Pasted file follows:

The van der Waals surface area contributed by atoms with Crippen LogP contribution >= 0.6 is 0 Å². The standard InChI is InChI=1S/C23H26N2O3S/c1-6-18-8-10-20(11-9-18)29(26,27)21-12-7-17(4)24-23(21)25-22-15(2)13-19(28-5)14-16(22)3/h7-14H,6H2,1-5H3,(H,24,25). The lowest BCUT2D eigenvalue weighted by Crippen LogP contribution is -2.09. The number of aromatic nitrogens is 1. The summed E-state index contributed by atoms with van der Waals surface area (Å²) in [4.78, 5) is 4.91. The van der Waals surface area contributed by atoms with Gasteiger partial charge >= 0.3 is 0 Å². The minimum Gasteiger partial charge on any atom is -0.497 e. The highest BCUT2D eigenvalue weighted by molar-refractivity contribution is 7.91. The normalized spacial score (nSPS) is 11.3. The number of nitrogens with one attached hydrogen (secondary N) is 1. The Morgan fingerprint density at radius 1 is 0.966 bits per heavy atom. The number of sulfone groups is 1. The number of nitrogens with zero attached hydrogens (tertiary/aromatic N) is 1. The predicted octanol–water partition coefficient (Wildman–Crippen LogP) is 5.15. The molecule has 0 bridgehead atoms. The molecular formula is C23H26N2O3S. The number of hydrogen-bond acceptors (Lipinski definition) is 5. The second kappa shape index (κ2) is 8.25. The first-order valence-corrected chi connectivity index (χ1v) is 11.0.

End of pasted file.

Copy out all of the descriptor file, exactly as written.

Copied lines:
The van der Waals surface area contributed by atoms with Crippen LogP contribution >= 0.6 is 0 Å². The standard InChI is InChI=1S/C23H26N2O3S/c1-6-18-8-10-20(11-9-18)29(26,27)21-12-7-17(4)24-23(21)25-22-15(2)13-19(28-5)14-16(22)3/h7-14H,6H2,1-5H3,(H,24,25). The lowest BCUT2D eigenvalue weighted by Crippen LogP contribution is -2.09. The number of aromatic nitrogens is 1. The summed E-state index contributed by atoms with van der Waals surface area (Å²) in [4.78, 5) is 4.91. The van der Waals surface area contributed by atoms with Gasteiger partial charge >= 0.3 is 0 Å². The minimum Gasteiger partial charge on any atom is -0.497 e. The highest BCUT2D eigenvalue weighted by molar-refractivity contribution is 7.91. The normalized spacial score (nSPS) is 11.3. The number of nitrogens with one attached hydrogen (secondary N) is 1. The Morgan fingerprint density at radius 1 is 0.966 bits per heavy atom. The number of sulfone groups is 1. The number of nitrogens with zero attached hydrogens (tertiary/aromatic N) is 1. The predicted octanol–water partition coefficient (Wildman–Crippen LogP) is 5.15. The molecule has 0 bridgehead atoms. The molecular formula is C23H26N2O3S. The number of hydrogen-bond acceptors (Lipinski definition) is 5. The second kappa shape index (κ2) is 8.25. The first-order valence-corrected chi connectivity index (χ1v) is 11.0.